Notice to Enter
I got a couple of questions about Notice to Enter here on Oahu. I am trying to get access for my rental property for rental photos purpose. However, the tenant was out of town and did not respond. There’s couple things that I have done to get access.
1. On the first day, I asked for the tenant’s availability via text message but no response.
2. Two days later, I opened the tenant’s mail box, put in a Notice to Enter, and called the tenant and left a voicemail (still not getting response).
Apparently, tenant was out of town, did not receive any notice and not able to be there during my entry. My questions are, first, did I violate any laws by opening the tenant’s mail box? All I did was open the mail box, put in the notice, and closed the mail box. Nothing else. Second, how do I prove that nothing is damaged or missing because of my entry? More importantly, how should I handle this situation better in the future?
Mahalo for any input.
To add more details on this story. The tenant replied via text message on one day before my entry. She states that I’m liable for any damages, including theft. Therefore, I want to avoid any future disputes by providing proof. Or it’s unnecessary?
Technically, opening anyone else's mailbox is a Felony. We are required to give two days notice prior to entry, except in case of an emergency. The Tenant cannot unreasonably deny access, but if they do not allow it, your only recourse is a Court Order. Your Rental Agreement should have a clause addressing entry AND proper notice. Notice should be either by mail (Certified, Return Receipt Requested for critical issues), email (if Tenant is normally responsive) or posting on their door ( I tape a full page notice across from the door to the door jamb so no one can enter or leave without disturbing it. Take a picture showing it in place for your records). Your Rental Agreement should also address entry when Tenant is not present...this is something I have NEVER done except under actual emergencies or requested wellness checks. Calling and texts are generally not adequate, nor are they particularly useful over the long term.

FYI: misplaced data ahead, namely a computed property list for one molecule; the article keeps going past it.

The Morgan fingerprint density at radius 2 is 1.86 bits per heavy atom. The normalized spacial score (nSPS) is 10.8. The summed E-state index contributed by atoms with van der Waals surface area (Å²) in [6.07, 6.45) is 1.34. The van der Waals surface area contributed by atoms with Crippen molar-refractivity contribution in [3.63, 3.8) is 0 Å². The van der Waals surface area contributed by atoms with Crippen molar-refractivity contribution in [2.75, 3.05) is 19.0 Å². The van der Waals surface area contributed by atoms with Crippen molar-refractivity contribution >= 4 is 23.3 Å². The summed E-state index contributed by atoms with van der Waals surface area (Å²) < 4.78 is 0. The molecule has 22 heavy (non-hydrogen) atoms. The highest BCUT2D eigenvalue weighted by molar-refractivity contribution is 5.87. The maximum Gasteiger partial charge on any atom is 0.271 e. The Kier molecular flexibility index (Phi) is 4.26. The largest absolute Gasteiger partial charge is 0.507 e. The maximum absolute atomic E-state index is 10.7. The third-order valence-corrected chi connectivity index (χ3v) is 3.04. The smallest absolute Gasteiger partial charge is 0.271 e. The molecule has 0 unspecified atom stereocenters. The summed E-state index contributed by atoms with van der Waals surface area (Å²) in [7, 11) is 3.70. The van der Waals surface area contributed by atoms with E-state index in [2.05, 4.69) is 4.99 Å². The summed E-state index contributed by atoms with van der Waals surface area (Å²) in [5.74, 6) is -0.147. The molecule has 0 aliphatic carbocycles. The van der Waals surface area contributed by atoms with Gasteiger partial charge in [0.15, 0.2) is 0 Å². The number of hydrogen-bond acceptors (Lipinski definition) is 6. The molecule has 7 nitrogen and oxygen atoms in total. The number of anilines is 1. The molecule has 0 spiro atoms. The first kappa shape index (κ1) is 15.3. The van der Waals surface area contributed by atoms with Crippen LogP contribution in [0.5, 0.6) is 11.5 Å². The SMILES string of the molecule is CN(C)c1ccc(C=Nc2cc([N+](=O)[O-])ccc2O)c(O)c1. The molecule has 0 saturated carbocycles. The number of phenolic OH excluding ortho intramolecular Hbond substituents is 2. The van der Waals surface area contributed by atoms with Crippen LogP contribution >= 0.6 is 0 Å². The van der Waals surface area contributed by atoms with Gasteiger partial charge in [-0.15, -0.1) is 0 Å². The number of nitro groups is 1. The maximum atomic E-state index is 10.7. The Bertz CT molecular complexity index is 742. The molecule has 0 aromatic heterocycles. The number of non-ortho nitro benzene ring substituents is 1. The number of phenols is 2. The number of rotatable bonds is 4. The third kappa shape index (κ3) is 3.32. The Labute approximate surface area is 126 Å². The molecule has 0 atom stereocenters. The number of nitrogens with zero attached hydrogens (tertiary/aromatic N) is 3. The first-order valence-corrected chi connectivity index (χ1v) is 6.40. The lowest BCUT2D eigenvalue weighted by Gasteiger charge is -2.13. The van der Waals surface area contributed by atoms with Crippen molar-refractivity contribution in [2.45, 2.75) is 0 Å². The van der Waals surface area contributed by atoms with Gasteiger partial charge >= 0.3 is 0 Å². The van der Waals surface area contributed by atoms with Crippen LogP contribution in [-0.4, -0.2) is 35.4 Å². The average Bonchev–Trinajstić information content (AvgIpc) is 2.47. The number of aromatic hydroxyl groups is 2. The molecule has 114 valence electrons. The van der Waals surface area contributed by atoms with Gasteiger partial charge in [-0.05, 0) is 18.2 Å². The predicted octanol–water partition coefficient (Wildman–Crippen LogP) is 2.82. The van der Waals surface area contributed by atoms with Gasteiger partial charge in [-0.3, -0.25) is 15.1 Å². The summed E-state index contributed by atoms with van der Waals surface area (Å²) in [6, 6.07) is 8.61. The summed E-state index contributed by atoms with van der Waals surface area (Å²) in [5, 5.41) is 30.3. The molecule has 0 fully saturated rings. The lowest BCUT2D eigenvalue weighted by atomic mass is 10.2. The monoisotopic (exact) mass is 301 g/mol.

If your Tenant is aware that you entered without their knowledge and is now claiming something missing, that is EXACTLY why I never do it. Nor do I allow Contractors to enter or work in a unit unless the Tenant is home, except for major multi-unit repair or upgrades affecting an entire building or stack.
Quote from @Kwok Wong:
Hawaii law requires you to give notice; it does not require you to get permission. Keep that in mind.
Here's a guide to Hawaii laws: https://cca.hawaii.gov/hfic/fi...
Talk to your tenant about how you serve notice. If they are going to be out of town for a while, they need to let you know in case you have to enter the home for an emergency.
Do not put anything in a mail box as that is illegal. I always notify by email or text. If I don't get a response, I tape the notice to the door (tape it well so it can't blow away) and take a picture of it as proof.